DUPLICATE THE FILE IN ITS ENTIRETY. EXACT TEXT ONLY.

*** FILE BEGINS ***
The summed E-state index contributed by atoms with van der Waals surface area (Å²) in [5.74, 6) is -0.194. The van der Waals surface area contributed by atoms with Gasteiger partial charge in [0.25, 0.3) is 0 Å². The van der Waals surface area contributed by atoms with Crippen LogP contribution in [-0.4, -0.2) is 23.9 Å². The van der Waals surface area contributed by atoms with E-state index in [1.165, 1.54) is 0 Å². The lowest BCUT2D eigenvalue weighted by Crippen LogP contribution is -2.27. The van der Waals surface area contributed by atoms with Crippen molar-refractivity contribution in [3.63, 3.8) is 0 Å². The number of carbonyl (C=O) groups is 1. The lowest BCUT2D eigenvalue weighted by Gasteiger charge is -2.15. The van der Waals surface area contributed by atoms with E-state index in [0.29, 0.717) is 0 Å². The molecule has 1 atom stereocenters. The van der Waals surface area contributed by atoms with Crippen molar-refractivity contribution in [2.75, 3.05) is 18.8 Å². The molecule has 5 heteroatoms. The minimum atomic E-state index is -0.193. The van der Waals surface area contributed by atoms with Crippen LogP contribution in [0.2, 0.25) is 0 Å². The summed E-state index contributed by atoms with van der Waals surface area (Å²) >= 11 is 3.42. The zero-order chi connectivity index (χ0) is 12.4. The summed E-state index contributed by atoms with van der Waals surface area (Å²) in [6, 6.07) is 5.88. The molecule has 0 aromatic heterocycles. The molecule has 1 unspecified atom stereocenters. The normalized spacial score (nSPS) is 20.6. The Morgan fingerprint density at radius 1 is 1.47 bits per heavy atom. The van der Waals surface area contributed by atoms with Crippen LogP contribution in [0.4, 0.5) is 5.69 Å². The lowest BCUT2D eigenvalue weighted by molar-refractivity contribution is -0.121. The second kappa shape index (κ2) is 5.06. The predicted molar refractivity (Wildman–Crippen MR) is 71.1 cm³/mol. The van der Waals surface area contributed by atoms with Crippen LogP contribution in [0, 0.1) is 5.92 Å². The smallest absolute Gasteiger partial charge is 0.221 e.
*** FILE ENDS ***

The summed E-state index contributed by atoms with van der Waals surface area (Å²) in [5.74, 6) is -0.194. The van der Waals surface area contributed by atoms with Gasteiger partial charge in [0.25, 0.3) is 0 Å². The van der Waals surface area contributed by atoms with Crippen LogP contribution in [-0.4, -0.2) is 23.9 Å². The van der Waals surface area contributed by atoms with E-state index in [1.165, 1.54) is 0 Å². The lowest BCUT2D eigenvalue weighted by Crippen LogP contribution is -2.27. The van der Waals surface area contributed by atoms with Crippen molar-refractivity contribution in [3.63, 3.8) is 0 Å². The number of carbonyl (C=O) groups is 1. The lowest BCUT2D eigenvalue weighted by Gasteiger charge is -2.15. The van der Waals surface area contributed by atoms with E-state index in [0.29, 0.717) is 0 Å². The molecule has 1 atom stereocenters. The van der Waals surface area contributed by atoms with Crippen molar-refractivity contribution in [2.75, 3.05) is 18.8 Å². The molecule has 5 heteroatoms. The minimum atomic E-state index is -0.193. The van der Waals surface area contributed by atoms with Crippen LogP contribution in [0.2, 0.25) is 0 Å². The summed E-state index contributed by atoms with van der Waals surface area (Å²) >= 11 is 3.42. The zero-order chi connectivity index (χ0) is 12.4. The summed E-state index contributed by atoms with van der Waals surface area (Å²) in [6, 6.07) is 5.88. The molecule has 0 aromatic heterocycles. The molecule has 1 unspecified atom stereocenters. The normalized spacial score (nSPS) is 20.6. The Morgan fingerprint density at radius 1 is 1.47 bits per heavy atom. The van der Waals surface area contributed by atoms with Crippen LogP contribution in [0.4, 0.5) is 5.69 Å². The lowest BCUT2D eigenvalue weighted by molar-refractivity contribution is -0.121. The second kappa shape index (κ2) is 5.06. The predicted molar refractivity (Wildman–Crippen MR) is 71.1 cm³/mol. The van der Waals surface area contributed by atoms with Crippen LogP contribution in [0, 0.1) is 5.92 Å². The smallest absolute Gasteiger partial charge is 0.221 e.